For decades, the Foreign Earned Income Exclusion has been helping thousands of Americans living abroad lower their tax liabilities to the Internal Revenue Service (IRS). However, United States officials believe that there are possibly thousands more who are eligible for this valuable tax benefit, but don’t reap its rewards.
Why would eligible Americans skip this provision of the U.S. tax code designed to eliminate double taxation?
The answer is simple: The process of filing taxes for expats can be incredibly complex and if these American citizens aren’t utilizing the services of a tax preparer who specializes in expat filings, they just may be missing out.
While the U.S. government has strict regulations on foreign investments, bank accounts, and income that must be reported on tax filings, and can severely penalize you for not doing so, there is no one checking to make sure you receive all the tax benefits you are entitled to – except, of course, for you and your tax preparer.
Just as you have to be knowledgeable about IRS requirements, so should you know what parts of the tax code offer the biggest reduction of tax liabilities for your family and your specific circumstances. Not being aware can cost you thousands of dollars out of pocket.
The majority of expats earn their income while living abroad, and they will be taxed by the U.S. on their worldwide income. The Foreign Earned Income Exclusion, according to the IRS, allows you to exclude your foreign earnings from income up to an amount that is adjusted annually for inflation. For tax year 2021, that figure is $108,700 for each person. Excluding this portion of your income will reduce your tax liability to the U.S. and protect against double taxation by forcing you pay the same amount of taxes in each country.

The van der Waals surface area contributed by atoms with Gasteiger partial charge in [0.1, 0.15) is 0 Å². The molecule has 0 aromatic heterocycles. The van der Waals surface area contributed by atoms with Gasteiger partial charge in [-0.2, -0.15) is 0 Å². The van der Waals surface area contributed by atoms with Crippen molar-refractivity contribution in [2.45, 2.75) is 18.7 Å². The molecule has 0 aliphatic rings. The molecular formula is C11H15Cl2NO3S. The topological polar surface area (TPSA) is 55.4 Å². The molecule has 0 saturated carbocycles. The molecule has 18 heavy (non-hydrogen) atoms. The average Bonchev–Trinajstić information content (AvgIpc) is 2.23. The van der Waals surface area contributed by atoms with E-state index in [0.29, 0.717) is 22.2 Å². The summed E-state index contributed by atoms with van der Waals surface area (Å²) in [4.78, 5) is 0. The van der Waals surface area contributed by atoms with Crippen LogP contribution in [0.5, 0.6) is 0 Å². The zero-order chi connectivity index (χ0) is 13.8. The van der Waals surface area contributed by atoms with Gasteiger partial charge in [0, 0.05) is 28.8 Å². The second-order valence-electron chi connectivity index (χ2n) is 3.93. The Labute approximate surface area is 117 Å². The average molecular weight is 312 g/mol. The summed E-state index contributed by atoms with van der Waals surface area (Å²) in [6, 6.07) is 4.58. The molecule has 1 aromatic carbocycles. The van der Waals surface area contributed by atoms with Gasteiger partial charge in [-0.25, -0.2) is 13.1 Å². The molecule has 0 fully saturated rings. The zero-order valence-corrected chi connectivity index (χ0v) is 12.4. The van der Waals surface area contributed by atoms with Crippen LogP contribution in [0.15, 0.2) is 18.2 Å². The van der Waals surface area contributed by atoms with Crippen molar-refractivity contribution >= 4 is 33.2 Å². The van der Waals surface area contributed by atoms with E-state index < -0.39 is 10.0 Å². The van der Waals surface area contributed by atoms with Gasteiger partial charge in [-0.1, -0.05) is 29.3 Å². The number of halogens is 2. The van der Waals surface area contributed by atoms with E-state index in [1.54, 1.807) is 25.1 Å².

However, to qualify for the Foreign Earned Income Exclusion, you must meet established residency requirements and earn wages or self-employment income for services performed outside of the U.S. It does not apply to Americans who live stateside, but do business outside the United States.
To determine residency outside the U.S., the IRS has developed two methods:
- Bona fide residency. This shows that you lived outside the United States uninterrupted for a full calendar year
- Physical presence test. This applies to citizens who travel frequently between their homes in America and their foreign residence, requiring them to prove that they were physically staying out of the country for at least 330 full days during any consecutive 12-month period. The IRS gets very specific with how these 330 full days are counted. For example, time spent traveling between the two countries doesn’t count.
Once these qualifications are met, you can use Form 2555 to claim the Foreign Earned Income Exclusion. For additional tax requirements you may need to meet, consult a tax professional who specialized in expat filings for guidance.